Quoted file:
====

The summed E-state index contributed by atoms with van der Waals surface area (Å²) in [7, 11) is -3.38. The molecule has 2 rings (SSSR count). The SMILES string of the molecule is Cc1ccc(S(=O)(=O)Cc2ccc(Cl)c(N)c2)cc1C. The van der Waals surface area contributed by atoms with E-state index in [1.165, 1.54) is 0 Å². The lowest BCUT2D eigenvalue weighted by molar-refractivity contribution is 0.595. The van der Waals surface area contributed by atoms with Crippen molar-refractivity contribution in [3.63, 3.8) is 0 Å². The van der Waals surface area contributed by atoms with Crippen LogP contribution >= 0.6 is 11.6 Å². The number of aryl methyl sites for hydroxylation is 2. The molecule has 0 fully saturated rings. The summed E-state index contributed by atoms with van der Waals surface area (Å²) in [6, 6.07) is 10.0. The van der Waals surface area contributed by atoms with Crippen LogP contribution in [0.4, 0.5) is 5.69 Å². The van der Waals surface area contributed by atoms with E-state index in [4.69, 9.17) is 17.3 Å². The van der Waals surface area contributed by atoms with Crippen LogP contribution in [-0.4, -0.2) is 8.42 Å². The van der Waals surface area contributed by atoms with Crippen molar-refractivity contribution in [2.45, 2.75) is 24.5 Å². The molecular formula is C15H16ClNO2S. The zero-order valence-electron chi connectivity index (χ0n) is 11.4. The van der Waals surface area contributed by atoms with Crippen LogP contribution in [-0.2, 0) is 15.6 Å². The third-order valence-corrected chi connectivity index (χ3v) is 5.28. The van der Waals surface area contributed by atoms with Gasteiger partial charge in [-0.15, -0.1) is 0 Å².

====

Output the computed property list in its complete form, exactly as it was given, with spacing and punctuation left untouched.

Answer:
The summed E-state index contributed by atoms with van der Waals surface area (Å²) in [7, 11) is -3.38. The molecule has 2 rings (SSSR count). The SMILES string of the molecule is Cc1ccc(S(=O)(=O)Cc2ccc(Cl)c(N)c2)cc1C. The van der Waals surface area contributed by atoms with E-state index in [1.165, 1.54) is 0 Å². The lowest BCUT2D eigenvalue weighted by molar-refractivity contribution is 0.595. The van der Waals surface area contributed by atoms with Crippen molar-refractivity contribution in [3.63, 3.8) is 0 Å². The van der Waals surface area contributed by atoms with Crippen LogP contribution >= 0.6 is 11.6 Å². The number of aryl methyl sites for hydroxylation is 2. The molecule has 0 fully saturated rings. The summed E-state index contributed by atoms with van der Waals surface area (Å²) in [6, 6.07) is 10.0. The van der Waals surface area contributed by atoms with Crippen LogP contribution in [0.4, 0.5) is 5.69 Å². The van der Waals surface area contributed by atoms with E-state index in [4.69, 9.17) is 17.3 Å². The van der Waals surface area contributed by atoms with Crippen LogP contribution in [-0.4, -0.2) is 8.42 Å². The van der Waals surface area contributed by atoms with Crippen molar-refractivity contribution in [2.45, 2.75) is 24.5 Å². The molecular formula is C15H16ClNO2S. The zero-order valence-electron chi connectivity index (χ0n) is 11.4. The van der Waals surface area contributed by atoms with Crippen LogP contribution in [-0.2, 0) is 15.6 Å². The third-order valence-corrected chi connectivity index (χ3v) is 5.28. The van der Waals surface area contributed by atoms with Gasteiger partial charge in [-0.15, -0.1) is 0 Å².